Does the timing feel particularly good, given this week's financial problems?
I started the film in 2002. I though I would have it finished by 2004. And every year it didn't get made, I thought I missed this amazing, serendipitous event that connected. And then it would happen again and again. There have been so many examples of this failed economic system. Almost every month there's another example. It's hard to connect the dots, but the WTO and globalization I still think are the most important issues. It's more important, and will outlast, wars and anything else. We're always going to trade.
How did you take all this information about the WTO, and this complicated issue, and make it a movie?
That's why I chose the [1999 Seattle protests]. I think the events were a dramatic way to tell the story. There were all these creative protests. They're using their democratic rights that are so important to Americans, and then it all goes wrong. The city just escalated out of control. They started using military gas on civilians. That's a movie! I just though, this is very cinematic. This is very visual. I think you get a sense by the end of the film why people were there. And enough of a sense to know that the WTO is not a democratic institution and is not a good thing.
How did you get into telling the story of the career protesters, who are really the main characters?
There's never been a film that's had them at the center, that's had them as the heroes. There's never been a protest film. This is what I wanted to see on the big screen-- a giant, mass demonstration that then gets out of control. What I'm interested in as a filmmaker is to enter a world that I'd never been in. I think it is a separate world for the majority of people who aren't protesters. Taking over intersections, putting your hands through cement blocks-- that was all new to me. I hoped that an audience like me might be equally fascinated.
Were there any directors who you've worked with that particularly inspired you?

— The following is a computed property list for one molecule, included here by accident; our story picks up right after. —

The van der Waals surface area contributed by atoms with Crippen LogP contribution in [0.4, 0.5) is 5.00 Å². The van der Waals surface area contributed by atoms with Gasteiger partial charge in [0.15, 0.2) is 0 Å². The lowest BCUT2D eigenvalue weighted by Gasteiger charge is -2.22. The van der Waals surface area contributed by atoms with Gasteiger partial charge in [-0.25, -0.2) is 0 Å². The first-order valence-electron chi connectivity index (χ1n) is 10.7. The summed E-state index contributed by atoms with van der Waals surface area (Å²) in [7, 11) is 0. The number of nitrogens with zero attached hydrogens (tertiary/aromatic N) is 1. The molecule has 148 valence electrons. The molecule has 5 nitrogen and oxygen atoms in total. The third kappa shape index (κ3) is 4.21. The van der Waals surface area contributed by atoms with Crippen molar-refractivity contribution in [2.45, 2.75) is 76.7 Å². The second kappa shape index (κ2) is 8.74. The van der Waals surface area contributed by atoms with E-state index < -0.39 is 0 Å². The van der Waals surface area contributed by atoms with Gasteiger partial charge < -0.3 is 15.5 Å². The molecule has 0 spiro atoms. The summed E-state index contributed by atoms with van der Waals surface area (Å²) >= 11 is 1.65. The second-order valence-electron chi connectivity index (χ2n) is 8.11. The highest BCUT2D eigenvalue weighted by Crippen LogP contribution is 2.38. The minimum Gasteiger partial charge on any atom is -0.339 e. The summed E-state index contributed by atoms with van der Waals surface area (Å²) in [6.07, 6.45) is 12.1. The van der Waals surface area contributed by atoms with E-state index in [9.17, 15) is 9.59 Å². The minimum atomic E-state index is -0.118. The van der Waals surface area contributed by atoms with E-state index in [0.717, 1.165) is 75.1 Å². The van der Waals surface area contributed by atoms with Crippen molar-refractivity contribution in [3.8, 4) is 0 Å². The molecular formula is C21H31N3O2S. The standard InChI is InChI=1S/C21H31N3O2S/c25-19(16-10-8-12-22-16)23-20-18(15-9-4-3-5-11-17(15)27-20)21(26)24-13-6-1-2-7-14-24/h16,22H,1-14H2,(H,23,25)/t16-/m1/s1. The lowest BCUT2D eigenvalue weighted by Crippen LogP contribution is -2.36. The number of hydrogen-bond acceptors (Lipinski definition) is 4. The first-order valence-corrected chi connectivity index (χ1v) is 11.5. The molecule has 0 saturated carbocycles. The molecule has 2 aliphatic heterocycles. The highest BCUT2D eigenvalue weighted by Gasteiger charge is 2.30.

I'd worked with directors who wouldn't collaborate. Then I've also worked with directors who didn't really know what they wanted. I knew I didn't want to be either one of those guys, or girls. Mine was sort of the middle ground. I wanted to be the director who knew exactly what he wanted, but was also willing to collaborate. I think actors have a huge valuable input. As long as you know what you want, then it's very easy to say yes, no, yes, no. Actors want to be told what to do-- they really do. But they also want to have an input, and be recognized for that.
Do you want to stick with acting, keep directing, write more screenplays, or do something new?
I'm developing stuff. There's about four projects that I'm kind of feeling out right now. But always, I love acting. I just wasn't loving it. I wasn't getting any opportunity to just be in films, as an actor, playing good characters that I loved. It was time to take the reins in my own hands. But if anyone out there has any good acting roles they want to give me...
What was it like bringing this to the Democratic and Republican conventions?
People were very polite. I was actually hoping for a little debate-- particularly with the Republicans, who believe in free markets, deregulation, privatization. I was actually really wanting someone to debate me, but no one did. People liked it. I don't think this is a left or right film. It's more about Americans, and patriotism, and a system of injustice. In one sense I was surprised that there weren't more hard-hitting questions. And in another sense I was like "Good." It seemed to reach out further than I thought. It plays everywhere, because essentially it's a film about people.
When I was looking you up online, it was all gossip, paparazzi stuff. Are you just used to it? Does it bother you?
I don't care. It is what it is. I'm not going to feed that beast. It's really nobody's business, but unfortunately we live in a culture of celebrity. you can't get away from it. What you can do is stay out of the spotlight as much as you can. On your days off you just hang out with your mates and have a normal life.
So you're not going to get arrested for punching any paparazzi?
[Sighs] I really hope not. No, it really scares me, because I've already had a few scuffles. And it's hard. And they taunt you, they call Charlize a cunt-- they want you to hit them. And that's really hard. Particularly being an Irishman.